After a riveting and wistful Episode 5, “Babylon,” we are down to the final episode in the brief “event series” return of The X-Files to Fox. This six-episode drive-by acts a greatest hits of the classic science-fiction/horror/procedural show’s recurring themes, modes of storytelling, and palette of tones.
Specifically, we update the grim and portentous government-alien conspiracy mythology in the opening episode “My Struggle,” and the very personal ramifications of that mythology for Scully in Ep 4, “Home Again,” which also features a particularly gooey monster. We have a comedic, thoughtful, and clever stand-alone monster-of-the-week episode in Ep 3’s “Mulder and Scully Meet the Were-Monster.” We jump into raw and painful current events with an Islamic suicide bombing in Texas in Ep 5, which also ruminates on religion and belief. My guess is the final ep will return to the main conspiracy arc, answer a question or two about Roswell or 9/11, reveal something about The Cigarette Smoking Man and his cronies, and leave us wanting more.
Most importantly, The X-Files 2016 has seen the reestablishment of David Duchovny and Gillian Anderson’s Mulder and Scully as one of the most iconic pairs in TV history. Other than the rather joyless opening ep, which was perhaps inevitably heavy on exposition and table setting, this has been an immensely satisfying season with a wider emotional range than we have seen before from the stars and their characters. That emotional range has been built upon a potentially very sensitive matter: their respective mid-life crises.
As the season opens, despite all their best efforts and years of work, the X-Files office has been closed, nothing has really been resolved, and the couple is estranged. Mulder and Scully have evolved from professional colleagues to close friends to romantic couple with a child — a child they had to give up for adoption in order to protect him from the terrifying reach of the conspiracy they still hope to unravel — to leading separate lives. Each is sadder but wiser – true love appears to have not been enough upon which to build a life, so they don’t even have that. As the opening unfolds, they become uneasy post-romantic colleagues and friends.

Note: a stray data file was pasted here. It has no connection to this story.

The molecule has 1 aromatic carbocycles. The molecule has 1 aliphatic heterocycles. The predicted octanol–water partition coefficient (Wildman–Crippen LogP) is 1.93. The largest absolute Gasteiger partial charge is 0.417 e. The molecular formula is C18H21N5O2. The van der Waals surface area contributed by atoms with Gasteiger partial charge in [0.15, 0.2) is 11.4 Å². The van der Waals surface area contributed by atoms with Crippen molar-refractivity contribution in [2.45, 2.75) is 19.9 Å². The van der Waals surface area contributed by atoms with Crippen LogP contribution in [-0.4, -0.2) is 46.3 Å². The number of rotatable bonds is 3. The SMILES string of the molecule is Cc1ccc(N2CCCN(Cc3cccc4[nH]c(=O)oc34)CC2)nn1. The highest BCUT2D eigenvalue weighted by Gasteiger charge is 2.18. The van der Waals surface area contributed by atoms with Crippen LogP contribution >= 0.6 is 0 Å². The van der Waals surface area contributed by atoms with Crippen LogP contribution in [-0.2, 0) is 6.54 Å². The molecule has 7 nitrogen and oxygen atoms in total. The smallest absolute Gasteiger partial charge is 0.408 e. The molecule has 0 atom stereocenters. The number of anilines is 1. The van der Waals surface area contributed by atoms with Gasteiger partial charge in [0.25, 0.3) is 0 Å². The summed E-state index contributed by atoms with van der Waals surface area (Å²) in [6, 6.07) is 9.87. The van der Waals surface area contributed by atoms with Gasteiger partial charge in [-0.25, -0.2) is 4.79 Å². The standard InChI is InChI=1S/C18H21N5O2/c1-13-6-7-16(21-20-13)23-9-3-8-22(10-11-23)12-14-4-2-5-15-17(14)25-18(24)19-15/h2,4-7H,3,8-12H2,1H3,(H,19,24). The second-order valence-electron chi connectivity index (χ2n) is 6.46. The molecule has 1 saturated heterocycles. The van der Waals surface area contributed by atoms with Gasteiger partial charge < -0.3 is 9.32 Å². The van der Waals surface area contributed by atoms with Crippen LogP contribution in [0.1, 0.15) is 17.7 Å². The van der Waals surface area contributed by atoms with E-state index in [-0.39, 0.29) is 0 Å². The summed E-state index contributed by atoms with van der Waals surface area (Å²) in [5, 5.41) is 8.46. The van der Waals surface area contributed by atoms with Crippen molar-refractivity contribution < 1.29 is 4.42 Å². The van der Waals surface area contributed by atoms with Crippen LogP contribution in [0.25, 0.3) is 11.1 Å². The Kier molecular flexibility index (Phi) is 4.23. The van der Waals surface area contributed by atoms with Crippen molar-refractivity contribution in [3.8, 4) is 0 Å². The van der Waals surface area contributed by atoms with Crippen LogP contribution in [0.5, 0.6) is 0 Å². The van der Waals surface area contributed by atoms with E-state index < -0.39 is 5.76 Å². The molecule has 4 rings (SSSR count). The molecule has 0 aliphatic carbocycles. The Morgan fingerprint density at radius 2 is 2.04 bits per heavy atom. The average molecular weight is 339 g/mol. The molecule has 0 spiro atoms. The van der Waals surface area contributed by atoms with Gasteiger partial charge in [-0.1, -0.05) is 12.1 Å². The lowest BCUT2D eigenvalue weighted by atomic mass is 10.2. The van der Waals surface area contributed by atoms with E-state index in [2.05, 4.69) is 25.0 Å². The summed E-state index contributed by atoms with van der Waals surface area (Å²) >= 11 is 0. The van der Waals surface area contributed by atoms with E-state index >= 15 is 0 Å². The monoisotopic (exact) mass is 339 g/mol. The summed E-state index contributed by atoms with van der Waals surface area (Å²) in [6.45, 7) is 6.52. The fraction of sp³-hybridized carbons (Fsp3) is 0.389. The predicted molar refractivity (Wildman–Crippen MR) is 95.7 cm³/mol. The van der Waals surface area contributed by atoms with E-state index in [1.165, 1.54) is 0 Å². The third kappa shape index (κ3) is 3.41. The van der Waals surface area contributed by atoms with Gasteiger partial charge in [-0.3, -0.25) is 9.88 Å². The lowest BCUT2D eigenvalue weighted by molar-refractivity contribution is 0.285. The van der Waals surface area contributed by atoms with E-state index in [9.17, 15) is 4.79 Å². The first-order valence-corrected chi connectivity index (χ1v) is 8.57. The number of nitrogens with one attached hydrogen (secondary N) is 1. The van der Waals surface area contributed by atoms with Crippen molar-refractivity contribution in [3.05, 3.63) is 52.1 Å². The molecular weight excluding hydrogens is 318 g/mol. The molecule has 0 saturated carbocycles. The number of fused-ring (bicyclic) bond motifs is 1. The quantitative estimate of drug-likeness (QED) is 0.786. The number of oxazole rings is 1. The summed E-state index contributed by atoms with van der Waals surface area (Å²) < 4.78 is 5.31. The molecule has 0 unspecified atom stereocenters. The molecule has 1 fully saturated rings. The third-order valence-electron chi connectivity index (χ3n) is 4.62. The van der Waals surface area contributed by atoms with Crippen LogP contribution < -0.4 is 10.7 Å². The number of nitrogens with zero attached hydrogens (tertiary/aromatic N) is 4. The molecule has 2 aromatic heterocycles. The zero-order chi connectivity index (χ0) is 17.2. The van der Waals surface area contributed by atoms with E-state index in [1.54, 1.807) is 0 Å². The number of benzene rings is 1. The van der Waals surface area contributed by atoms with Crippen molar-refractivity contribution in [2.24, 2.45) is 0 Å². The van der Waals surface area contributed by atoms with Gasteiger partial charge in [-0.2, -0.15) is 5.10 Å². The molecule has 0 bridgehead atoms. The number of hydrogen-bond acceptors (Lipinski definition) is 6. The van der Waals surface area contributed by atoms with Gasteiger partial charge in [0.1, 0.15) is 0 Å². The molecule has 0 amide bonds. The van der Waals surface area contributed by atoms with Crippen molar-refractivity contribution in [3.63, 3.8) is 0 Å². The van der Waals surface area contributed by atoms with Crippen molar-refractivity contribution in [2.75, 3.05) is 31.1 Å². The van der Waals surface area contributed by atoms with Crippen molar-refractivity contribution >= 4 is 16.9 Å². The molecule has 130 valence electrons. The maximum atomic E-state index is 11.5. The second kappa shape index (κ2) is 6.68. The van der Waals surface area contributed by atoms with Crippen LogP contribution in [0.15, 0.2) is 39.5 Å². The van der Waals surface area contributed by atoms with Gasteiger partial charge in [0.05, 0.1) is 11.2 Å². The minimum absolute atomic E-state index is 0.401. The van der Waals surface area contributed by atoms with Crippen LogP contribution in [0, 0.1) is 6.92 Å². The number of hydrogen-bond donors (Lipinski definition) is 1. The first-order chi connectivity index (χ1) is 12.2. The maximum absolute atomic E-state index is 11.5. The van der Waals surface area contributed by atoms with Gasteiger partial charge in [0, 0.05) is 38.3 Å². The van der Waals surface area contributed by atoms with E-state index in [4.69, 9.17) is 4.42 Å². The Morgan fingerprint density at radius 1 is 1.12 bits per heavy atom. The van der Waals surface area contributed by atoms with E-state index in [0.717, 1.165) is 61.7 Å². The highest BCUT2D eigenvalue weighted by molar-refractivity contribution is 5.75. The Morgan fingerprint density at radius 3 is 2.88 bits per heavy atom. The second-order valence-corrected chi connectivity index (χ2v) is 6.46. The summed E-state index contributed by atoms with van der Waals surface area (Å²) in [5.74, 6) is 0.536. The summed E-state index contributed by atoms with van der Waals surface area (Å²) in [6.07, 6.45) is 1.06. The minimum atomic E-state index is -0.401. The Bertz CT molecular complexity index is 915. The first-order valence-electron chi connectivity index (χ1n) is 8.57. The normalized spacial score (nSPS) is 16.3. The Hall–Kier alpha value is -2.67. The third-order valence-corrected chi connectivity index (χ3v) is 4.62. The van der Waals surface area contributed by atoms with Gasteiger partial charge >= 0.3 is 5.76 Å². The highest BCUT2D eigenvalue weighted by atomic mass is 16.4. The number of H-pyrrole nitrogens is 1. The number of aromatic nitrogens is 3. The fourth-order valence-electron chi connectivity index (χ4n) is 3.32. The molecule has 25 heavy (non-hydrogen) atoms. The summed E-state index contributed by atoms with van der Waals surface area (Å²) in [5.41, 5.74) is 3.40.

Experience may breed wisdom, but it also may accumulate as melancholy baggage that encumbers action and muddies clarity. Can the characters — David Duchovny is 55, Gillian Anderson is 47, more or less the same age as Mulder and Scully — still be effective at such demanding work? Is FBI field work, especially THEIR kind of field work involving metaphysical uncertainty as well as physical exertion and danger, strictly a young person’s game? Is the truth still out there? Was it ever there in the first place?
In Mulder’s case, existential questions revolve around his role as gadfly, as seeker of truth against the grain in a world where “Truther” has perversely come to mean someone blinded by ideology. Was Mulder’s youthful fervor similarly blind? At The X-Files season opening he has come to believe that the “alien abductions” he’s spent his life investigating were actually undertaken by men posing as aliens, testing alien DNA on humans, which could somehow lead to the “takeover of America.” His trademark sense of humor is missing and he is very low on mojo. In Ep 3 he pleads, “I am a middle-aged man, Scully, no, I am, I am. I’m thinking maybe it’s time to put away childish things, the Sasquatches, and mothmen and jackalopes. I thought it’d be great to get back to work, but is this really how I want to spend the rest of my days, chasing after monsters?”
By the end of the episode, yes.
Scully is burdened by loss, worry, grief, and guilt over her child, William, whom she gave up for adoption, has no knowledge of whatsoever, and who would now be a teenager. In Ep 4 she comes under classic “sandwich generation” emotional strife as she is torn by the twin traumas of missing her child while her mother, always a rock of support, lays in a coma, dying. Anderson remarkably displays both the vulnerability and resilience of Scully as she processes the grief, lingers over it a bit, then gets right back to work.
As the season has progressed, each character has gingerly regained outlooks of hope and enthusiasm, buoyed by each other, success in the field, and a future that seems to be opening rather than closing. Regardless of what lies ahead, they appear to have answered questions about their capabilities, their ability to work together, and the possibility of finding unconventional Truth, even in middle age.
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